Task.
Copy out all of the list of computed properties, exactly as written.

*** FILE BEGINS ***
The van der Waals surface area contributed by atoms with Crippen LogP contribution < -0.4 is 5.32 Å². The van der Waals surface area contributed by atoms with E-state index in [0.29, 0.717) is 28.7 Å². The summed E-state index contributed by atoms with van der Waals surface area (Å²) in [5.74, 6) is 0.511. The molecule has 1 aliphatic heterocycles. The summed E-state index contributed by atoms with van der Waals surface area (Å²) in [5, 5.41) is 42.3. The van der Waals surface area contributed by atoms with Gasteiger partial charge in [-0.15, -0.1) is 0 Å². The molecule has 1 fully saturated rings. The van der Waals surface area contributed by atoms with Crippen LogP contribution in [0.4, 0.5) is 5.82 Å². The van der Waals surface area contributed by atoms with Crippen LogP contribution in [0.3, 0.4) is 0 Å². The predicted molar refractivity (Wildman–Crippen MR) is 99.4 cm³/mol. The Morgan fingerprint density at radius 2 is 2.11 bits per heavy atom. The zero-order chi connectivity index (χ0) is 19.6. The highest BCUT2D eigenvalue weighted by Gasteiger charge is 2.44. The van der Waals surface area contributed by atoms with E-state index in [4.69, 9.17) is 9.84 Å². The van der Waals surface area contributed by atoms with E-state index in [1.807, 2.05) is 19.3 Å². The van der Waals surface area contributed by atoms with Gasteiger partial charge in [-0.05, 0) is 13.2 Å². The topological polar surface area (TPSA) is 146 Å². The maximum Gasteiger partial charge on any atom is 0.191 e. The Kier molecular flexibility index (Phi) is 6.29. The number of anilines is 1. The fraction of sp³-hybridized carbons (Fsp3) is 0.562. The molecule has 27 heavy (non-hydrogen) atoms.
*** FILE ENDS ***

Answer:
The van der Waals surface area contributed by atoms with Crippen LogP contribution < -0.4 is 5.32 Å². The van der Waals surface area contributed by atoms with E-state index in [0.29, 0.717) is 28.7 Å². The summed E-state index contributed by atoms with van der Waals surface area (Å²) in [5.74, 6) is 0.511. The molecule has 1 aliphatic heterocycles. The summed E-state index contributed by atoms with van der Waals surface area (Å²) in [5, 5.41) is 42.3. The van der Waals surface area contributed by atoms with Gasteiger partial charge in [-0.15, -0.1) is 0 Å². The molecule has 1 fully saturated rings. The van der Waals surface area contributed by atoms with Crippen LogP contribution in [0.4, 0.5) is 5.82 Å². The van der Waals surface area contributed by atoms with Crippen LogP contribution in [0.3, 0.4) is 0 Å². The predicted molar refractivity (Wildman–Crippen MR) is 99.4 cm³/mol. The Morgan fingerprint density at radius 2 is 2.11 bits per heavy atom. The zero-order chi connectivity index (χ0) is 19.6. The highest BCUT2D eigenvalue weighted by Gasteiger charge is 2.44. The van der Waals surface area contributed by atoms with E-state index in [4.69, 9.17) is 9.84 Å². The van der Waals surface area contributed by atoms with E-state index in [1.807, 2.05) is 19.3 Å². The van der Waals surface area contributed by atoms with Gasteiger partial charge in [-0.05, 0) is 13.2 Å². The topological polar surface area (TPSA) is 146 Å². The maximum Gasteiger partial charge on any atom is 0.191 e. The Kier molecular flexibility index (Phi) is 6.29. The number of anilines is 1. The fraction of sp³-hybridized carbons (Fsp3) is 0.562. The molecule has 27 heavy (non-hydrogen) atoms.